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The Growing Threat of Water Wars

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The Growing Threat of Water Wars

In 2015, United Nations member states adopted the Sustainable Development Goals, which include an imperative to “ensure availability and sustainable management of water and sanitation for all.” Yet, in the last four years, matters have deteriorated significantly.

NEW DELHI – The dangers of environmental pollution receive a lot of attention nowadays, particularly in the developing world, and with good reason. Air quality indices are dismal and worsening in many places, with India, in particular, facing an acute public-health emergency. But as serious as the pollution problem is, it must not be allowed to obscure another incipient environmental catastrophe, and potential source of future conflict: lack of access to clean water.

We may live on a “blue planet,” but less than 3% of all of our water is fresh, and much of it is inaccessible (for example, because it is locked in glaciers). Since 1960, the amount of available fresh water per capita has declined by more than half, leaving over 40% of the world’s population facing water stress. By 2030, demand for fresh water will exceed supply by an estimated 40%.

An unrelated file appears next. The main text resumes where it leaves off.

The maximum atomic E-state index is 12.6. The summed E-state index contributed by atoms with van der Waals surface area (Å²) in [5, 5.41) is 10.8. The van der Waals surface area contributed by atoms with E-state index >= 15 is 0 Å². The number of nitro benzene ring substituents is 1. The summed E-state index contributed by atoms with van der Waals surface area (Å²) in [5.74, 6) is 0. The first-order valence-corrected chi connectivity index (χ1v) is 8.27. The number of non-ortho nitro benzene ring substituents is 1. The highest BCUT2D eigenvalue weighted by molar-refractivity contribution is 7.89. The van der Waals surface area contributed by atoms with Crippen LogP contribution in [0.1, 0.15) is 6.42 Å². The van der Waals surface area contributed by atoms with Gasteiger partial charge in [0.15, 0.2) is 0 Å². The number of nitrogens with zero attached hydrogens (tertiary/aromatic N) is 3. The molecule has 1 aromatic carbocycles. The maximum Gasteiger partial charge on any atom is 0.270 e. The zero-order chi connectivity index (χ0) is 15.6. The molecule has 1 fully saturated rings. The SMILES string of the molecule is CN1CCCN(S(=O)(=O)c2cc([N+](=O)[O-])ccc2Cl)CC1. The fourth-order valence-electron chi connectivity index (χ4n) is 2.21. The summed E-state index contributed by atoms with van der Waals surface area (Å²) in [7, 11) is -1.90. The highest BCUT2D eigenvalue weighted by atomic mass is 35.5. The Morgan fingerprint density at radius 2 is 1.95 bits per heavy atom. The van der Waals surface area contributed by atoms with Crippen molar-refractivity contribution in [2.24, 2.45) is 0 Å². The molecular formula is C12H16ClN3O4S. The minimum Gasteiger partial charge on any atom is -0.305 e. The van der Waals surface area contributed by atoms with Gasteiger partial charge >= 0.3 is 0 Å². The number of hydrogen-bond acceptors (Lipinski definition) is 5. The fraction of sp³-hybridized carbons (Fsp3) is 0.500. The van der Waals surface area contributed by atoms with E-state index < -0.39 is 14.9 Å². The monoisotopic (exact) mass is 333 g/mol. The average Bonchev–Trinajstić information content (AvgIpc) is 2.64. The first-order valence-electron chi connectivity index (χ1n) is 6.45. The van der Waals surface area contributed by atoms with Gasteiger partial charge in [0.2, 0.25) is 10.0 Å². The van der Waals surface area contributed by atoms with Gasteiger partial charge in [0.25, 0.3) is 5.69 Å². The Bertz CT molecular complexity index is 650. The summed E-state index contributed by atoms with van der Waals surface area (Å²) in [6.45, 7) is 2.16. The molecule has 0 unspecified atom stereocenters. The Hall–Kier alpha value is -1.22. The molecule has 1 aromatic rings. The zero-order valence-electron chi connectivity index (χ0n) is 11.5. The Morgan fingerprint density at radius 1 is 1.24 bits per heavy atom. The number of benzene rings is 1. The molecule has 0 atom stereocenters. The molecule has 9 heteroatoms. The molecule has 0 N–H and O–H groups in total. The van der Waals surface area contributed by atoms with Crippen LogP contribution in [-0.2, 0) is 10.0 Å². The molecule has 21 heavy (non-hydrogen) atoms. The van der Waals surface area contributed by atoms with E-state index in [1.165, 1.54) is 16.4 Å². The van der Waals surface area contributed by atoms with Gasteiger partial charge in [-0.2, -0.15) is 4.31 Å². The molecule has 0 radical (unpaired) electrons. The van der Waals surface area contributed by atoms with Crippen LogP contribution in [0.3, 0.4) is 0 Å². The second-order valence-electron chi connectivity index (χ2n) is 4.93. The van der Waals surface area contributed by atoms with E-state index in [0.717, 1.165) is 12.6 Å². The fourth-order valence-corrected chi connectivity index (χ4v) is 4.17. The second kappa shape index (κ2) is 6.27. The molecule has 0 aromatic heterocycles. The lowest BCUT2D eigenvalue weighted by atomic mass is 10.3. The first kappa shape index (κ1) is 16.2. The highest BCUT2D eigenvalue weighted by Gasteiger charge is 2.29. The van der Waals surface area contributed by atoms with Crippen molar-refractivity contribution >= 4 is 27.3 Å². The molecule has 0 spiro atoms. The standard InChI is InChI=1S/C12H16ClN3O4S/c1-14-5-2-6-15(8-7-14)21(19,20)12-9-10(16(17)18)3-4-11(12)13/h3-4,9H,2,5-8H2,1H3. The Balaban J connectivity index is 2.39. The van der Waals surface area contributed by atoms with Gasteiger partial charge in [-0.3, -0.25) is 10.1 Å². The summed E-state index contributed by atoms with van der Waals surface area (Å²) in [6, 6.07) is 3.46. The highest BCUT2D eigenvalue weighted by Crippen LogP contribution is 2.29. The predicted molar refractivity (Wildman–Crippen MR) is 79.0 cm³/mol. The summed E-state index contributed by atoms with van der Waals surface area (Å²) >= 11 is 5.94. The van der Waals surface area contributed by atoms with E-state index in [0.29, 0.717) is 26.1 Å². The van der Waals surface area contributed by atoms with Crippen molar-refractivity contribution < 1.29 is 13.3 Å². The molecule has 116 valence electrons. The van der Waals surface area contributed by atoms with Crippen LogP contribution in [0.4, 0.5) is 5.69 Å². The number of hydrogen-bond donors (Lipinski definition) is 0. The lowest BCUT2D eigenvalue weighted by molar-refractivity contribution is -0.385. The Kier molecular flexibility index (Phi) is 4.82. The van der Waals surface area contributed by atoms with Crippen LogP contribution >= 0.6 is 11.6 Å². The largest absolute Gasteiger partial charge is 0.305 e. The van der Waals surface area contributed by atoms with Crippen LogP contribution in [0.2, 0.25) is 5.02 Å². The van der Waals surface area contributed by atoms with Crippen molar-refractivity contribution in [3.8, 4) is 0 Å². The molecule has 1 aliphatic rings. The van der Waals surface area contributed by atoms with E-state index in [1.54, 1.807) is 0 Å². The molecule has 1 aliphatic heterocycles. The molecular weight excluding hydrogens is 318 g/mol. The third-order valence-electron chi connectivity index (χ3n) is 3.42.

With nearly two-thirds of fresh water coming from rivers and lakes that cross national borders, intensifying water stress fuels a vicious circle, in which countries compete for supplies, leading to greater stress and more competition. Today, hundreds of international water agreements are coming under pressure.

China, India, and Bangladesh are locked in a dispute over the Brahmaputra, one of Asia’s largest rivers, with China and India actively constructing dams that have raised fears of water diversion. India’s government has used water-flow diversion to punish Pakistan for terrorist attacks. Dam-building on the Nile by Ethiopia has raised the ire of downstream Egypt.

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